Women who become pregnant while dieting may increase the risk of their children becoming obese or diabetic, a major study has found.
A British-led team working with the University of Auckland's Liggins Institute made the finding in pregnant sheep, and its authors believed that the findings could be relevant to humans.
The discovery adds weight to New Zealand-led research that shows a baby's environment before its birth may determine its life-long health.
Liggins Institute research leader Frank Bloomfield said the study supported the organisation's argument that the most effective time to deliver public messages about health in pregnancy was before conception.
"Most women first seek medical care between six and eight weeks of pregnancy, and these data suggest that is probably too late for public health messages around maternal nutrition."
Researchers from the UK, Canada and New Zealand looked at pregnant sheep, some with one baby and some with twins.
Half of the sheep were fed a smaller amount for the first 30 days of their pregnancy, while the other half were well-fed throughout pregnancy.
The team then looked at the tissues in the brains of their lambs two weeks before birth to investigate if there were changes in their DNA structure.
Dr Bloomfield said that researchers found changes not in the genetic code, but in the expression of the genes that regulated appetite and energy levels. If these findings were replicated in humans, it would suggest that diabetes or obesity could be more likely in twins or in the children of mothers who were dieting or eating poorly at the time of conception.
He stressed that the data could not be directly applied to humans, but there was some human data which supported the findings. "If it's also there in humans then it is worthy of further research."
Dr Bloomfield emphasised that the level of under-nutrition given to the "dieting" sheep was modest. They were fed only 20 per cent less than the "non-dieting" sheep. "It would be comparable to someone actively dieting - it wasn't a starvation diet or a huge reduction in intake."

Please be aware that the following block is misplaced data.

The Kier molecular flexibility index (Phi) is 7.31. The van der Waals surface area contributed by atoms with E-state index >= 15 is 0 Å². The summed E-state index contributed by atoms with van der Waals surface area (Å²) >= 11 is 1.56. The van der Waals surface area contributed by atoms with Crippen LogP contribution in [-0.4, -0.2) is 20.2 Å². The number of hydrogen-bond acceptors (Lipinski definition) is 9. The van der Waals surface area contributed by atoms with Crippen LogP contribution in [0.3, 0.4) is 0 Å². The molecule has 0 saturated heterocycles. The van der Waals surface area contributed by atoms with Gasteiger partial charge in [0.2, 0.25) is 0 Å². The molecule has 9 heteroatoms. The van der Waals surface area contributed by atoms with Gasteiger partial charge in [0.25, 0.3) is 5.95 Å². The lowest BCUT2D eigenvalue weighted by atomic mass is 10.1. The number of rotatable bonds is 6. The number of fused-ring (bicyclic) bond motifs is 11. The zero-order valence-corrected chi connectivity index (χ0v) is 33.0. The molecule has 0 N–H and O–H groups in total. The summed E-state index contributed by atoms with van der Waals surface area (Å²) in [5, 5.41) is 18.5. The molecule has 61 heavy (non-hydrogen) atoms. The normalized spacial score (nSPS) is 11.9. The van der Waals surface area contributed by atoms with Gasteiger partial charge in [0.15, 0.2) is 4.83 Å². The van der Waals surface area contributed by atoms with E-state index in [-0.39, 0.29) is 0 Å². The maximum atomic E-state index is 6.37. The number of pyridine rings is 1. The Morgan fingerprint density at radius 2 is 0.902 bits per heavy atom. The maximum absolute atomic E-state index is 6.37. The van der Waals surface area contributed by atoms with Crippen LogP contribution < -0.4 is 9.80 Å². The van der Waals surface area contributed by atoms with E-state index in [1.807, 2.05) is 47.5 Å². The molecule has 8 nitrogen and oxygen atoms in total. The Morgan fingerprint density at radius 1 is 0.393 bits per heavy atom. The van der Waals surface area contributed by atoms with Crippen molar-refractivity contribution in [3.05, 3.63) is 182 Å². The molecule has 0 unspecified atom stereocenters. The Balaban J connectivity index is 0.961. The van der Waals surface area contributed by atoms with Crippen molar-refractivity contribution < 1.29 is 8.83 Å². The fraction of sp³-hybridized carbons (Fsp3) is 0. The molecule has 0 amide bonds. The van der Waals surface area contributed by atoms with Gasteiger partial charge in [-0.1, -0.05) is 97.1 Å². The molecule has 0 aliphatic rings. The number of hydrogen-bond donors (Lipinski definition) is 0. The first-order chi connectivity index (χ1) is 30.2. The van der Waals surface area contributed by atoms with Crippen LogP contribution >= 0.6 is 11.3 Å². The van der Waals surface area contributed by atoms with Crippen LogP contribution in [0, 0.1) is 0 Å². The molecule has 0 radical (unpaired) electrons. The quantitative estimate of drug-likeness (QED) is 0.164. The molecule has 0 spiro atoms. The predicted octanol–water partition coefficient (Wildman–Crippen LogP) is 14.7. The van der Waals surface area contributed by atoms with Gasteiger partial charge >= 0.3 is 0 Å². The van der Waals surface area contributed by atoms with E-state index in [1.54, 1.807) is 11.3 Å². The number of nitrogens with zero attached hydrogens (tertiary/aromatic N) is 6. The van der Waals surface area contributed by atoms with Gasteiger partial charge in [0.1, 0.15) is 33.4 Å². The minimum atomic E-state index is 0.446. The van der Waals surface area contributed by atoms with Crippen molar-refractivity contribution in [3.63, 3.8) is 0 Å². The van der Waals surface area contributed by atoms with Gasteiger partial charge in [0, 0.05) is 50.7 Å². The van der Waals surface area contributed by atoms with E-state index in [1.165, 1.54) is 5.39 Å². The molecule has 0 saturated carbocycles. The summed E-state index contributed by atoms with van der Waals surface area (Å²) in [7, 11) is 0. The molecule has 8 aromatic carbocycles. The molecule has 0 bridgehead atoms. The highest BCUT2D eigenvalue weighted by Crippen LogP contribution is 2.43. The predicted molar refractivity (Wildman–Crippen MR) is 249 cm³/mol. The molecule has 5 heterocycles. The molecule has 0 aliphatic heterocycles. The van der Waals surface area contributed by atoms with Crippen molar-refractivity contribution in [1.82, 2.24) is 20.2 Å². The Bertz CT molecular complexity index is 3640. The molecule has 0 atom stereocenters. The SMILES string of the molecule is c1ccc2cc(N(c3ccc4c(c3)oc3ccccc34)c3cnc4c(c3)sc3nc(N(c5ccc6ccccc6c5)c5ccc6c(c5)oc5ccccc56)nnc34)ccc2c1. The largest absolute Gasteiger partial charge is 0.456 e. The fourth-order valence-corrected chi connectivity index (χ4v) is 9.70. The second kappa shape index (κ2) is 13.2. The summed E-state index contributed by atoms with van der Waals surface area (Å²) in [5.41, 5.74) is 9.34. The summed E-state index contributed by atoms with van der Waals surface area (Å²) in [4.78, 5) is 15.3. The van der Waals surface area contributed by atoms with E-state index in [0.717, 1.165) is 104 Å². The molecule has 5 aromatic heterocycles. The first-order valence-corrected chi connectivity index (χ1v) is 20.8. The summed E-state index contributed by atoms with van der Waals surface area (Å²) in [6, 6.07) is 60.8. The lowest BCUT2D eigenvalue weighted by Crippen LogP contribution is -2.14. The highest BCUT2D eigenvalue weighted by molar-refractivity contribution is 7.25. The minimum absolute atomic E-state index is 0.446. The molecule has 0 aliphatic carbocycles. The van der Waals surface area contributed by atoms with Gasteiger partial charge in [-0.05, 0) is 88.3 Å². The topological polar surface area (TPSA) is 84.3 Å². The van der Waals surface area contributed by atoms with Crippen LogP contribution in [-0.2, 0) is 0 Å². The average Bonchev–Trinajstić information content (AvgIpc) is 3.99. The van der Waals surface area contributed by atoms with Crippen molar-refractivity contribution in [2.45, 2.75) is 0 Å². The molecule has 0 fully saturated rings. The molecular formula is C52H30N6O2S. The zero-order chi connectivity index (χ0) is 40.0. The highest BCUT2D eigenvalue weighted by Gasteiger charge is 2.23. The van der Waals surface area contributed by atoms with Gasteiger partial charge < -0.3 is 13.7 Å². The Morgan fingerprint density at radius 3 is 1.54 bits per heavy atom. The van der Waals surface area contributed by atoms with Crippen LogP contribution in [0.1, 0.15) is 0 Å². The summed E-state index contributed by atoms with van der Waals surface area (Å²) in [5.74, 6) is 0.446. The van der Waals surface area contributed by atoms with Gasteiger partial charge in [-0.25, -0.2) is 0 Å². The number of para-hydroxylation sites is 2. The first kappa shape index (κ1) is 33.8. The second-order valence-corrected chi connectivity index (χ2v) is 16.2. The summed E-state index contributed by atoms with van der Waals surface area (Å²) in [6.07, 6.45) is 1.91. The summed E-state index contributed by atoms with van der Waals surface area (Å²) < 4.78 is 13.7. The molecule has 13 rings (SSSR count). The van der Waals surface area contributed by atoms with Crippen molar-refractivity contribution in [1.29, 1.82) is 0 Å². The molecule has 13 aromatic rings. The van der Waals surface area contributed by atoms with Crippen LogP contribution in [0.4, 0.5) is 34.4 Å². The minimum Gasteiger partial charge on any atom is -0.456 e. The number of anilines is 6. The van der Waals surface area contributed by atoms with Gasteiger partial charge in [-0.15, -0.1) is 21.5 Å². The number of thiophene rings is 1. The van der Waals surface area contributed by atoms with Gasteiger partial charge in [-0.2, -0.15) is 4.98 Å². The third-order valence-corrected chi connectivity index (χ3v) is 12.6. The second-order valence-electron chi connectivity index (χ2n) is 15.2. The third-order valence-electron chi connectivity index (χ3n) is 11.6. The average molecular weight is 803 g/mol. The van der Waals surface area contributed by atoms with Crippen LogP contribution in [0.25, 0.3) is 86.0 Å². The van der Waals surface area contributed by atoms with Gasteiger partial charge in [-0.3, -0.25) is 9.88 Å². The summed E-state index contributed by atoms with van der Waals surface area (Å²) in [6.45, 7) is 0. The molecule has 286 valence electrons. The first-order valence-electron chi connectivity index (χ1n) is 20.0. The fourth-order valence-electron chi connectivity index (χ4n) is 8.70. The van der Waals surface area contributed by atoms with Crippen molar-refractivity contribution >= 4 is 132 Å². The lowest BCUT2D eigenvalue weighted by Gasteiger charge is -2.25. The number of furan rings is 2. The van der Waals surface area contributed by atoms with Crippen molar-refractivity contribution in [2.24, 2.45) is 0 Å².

The study was significant because global rates of human obesity and type-2 diabetes were increasing. The rates of twin births has also risen in the past 30 years as women became pregnant later in life and increasingly used artificial reproductive techniques.
The occurrence of women becoming pregnant while dieting was also relatively high.
Dr Bloomfield cited British and Australian research which showed that up to a third of women of child-bearing age were actively dieting.
"The recommendation would be that women who are becoming pregnant, or thinking of becoming pregnant, shouldn't be actively dieting unless recommended by their healthcare practitioner."
The study was published in the Journal of the Federation of American Societies for Experimental Biology.
The editor-in-chief of the journal, Gerard Weissman, said: "This study shows that expecting mothers have to walk a really fine line when it comes to diet and nutrition.
"It also shows that epigenetics is the 'new genetics': both our DNA and the histones in which it is wrapped are susceptible to binge eating and dieting - we are what our mothers ate."
The British study has added to a growing body of knowledge that shows that a person's life-long health might be determined pre-birth.
A similar paper released late last year, which Liggins also contributed to, showed that the increased fat mass on adult sheep was determined very early in pregnancy.